Pope Reiterates Catholic Church's Ban on Gay Priests

Pope Francis

Pope Francis, who once famously said “Who am I to judge?” on the subject of gay priests, has approved a new Vatican document reaffirming that “persons with homosexual tendencies” are barred from Roman Catholic seminaries and the priesthood.

The document, called “The Gift of the Priestly Vocation,” was released today, Catholic magazine America reports. It was written by the Vatican’s Congregation for Clergy, and Pope Francis signed off on it.

Francis has often been perceived as more LGBT-friendly than his predecessors. In 2013, asked by a journalist about the presence of gay priests in the church, he said, “If someone is gay and seeks the Lord with good will, who am I to judge?” He has said the church should apologize to LGBT people for mistreating them. A group of LGBT Catholics making a pilgrimage to Rome in 2015 received VIP seats for his weekly general audience. He has met with a transgender man from Spain, who described the pope as warm and supportive, and while in the U.S. last year he met with a gay former student and the man’s partner and friends.

But Francis has not changed church doctrine; indeed, only the most wildly optimistic would expect him to do so. The church continues to consider same-sex relationships unequal to heterosexual marriages (and sinful as well), and the concept of gender transition or fluidity a violation of God’s plan for humanity. And even though it’s widely acknowledged that there are gay priests, who like heterosexual priests take a vow of celibacy, “The Gift of the Priestly Vocation” makes clear that the official line is they’re not welcome.

It quotes from a 2005 document on the same subject, saying the church cannot admit those “who practice homosexuality, present deep-seated homosexual tendencies or support the so-called ‘gay culture’” to seminaries or holy orders, the latter of which includes the priesthood. “One must in no way overlook the negative consequences that can derive from the ordination of persons with deep-seated homosexual tendencies,” it continues.

It does say that men — the Catholic priesthood is limited to men — who have experienced “transitory” same-sex attractions can be admitted to seminaries, but “such tendencies must be clearly overcome at least three years before ordination to the diaconate.” A deacon is a ministerial position that ranks lower than priest.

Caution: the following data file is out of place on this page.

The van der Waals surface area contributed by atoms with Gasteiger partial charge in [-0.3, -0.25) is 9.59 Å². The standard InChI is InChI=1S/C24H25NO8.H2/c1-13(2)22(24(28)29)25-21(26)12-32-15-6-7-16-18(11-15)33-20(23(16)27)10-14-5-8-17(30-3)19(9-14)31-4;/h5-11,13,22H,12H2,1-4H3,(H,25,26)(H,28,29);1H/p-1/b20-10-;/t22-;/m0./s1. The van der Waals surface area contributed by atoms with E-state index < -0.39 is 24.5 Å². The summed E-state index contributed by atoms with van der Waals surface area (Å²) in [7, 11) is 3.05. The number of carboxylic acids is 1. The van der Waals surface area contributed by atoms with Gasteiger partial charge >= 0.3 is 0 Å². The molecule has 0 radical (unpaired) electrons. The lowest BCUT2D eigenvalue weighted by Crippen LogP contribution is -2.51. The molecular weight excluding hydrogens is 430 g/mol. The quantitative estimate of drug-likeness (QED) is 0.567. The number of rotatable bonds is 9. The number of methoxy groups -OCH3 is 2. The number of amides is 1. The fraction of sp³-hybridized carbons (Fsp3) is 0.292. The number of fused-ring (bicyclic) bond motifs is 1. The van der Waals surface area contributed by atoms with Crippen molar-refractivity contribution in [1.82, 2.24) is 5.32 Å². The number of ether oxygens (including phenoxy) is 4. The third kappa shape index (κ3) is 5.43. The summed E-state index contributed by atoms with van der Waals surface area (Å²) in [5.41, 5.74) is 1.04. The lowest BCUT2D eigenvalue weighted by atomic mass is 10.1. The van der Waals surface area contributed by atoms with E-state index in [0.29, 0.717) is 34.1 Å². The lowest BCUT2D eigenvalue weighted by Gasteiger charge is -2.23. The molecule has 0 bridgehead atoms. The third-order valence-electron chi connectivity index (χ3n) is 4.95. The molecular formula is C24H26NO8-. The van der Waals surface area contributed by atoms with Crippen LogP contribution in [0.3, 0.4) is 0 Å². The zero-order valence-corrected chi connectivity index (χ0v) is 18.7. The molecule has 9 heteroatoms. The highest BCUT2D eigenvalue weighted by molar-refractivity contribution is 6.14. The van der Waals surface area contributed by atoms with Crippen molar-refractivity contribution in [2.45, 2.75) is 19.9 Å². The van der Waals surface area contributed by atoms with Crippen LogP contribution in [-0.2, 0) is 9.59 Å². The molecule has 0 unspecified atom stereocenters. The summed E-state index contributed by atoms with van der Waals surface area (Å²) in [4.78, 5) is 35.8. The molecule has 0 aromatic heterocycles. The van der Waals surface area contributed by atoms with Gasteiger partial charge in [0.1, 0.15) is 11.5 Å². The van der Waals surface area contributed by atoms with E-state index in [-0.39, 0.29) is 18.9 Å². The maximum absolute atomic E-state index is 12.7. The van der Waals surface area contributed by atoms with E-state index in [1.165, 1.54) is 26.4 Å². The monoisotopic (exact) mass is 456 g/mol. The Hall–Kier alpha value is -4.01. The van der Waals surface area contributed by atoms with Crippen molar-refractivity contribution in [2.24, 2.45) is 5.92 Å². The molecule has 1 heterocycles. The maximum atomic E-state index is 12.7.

LGBT Catholics and their supporters were disappointed by the document. “The writers of the document seem to have closed their eyes to the fact that thousands upon thousands of gay men are already serving faithfully and effectively in the Catholic priesthood,” said a statement issued by Francis DeBernardo, executive director of New Ways Ministry, which advocates for LGBT equality in the church. “Indeed, without gay men, the Church would not be able to operate. (Add to that the multitude of lesbian women who serve in diverse ministries in the Church, whose service allows so much good to happen.)”

“Had the document not been approved by Pope Francis, it could easily be dismissed as the work of over-zealous Vatican officials,” DeBernardo continued. “But the pope’s approval of this text is a great disappointment to many people — lesbian, gay, bisexual, transgender, and heterosexual supporters — who held out greater hopes for this pontiff who had done so much to open church discussion on matters of sexual orientation and gender identity. So much of the language about gay men is simply a restatement from the 2005 document issued by Pope Benedict XVI. In his three-and-a-half years as pontiff, Francis has shown that he has moved away from Benedict’s approach to issues of sexuality.”

DeBernardo called on Francis to either retract the document or at least “explain exactly where he stands, given the blatant contradiction between ‘Who am I to judge?’ and this most recent document.”

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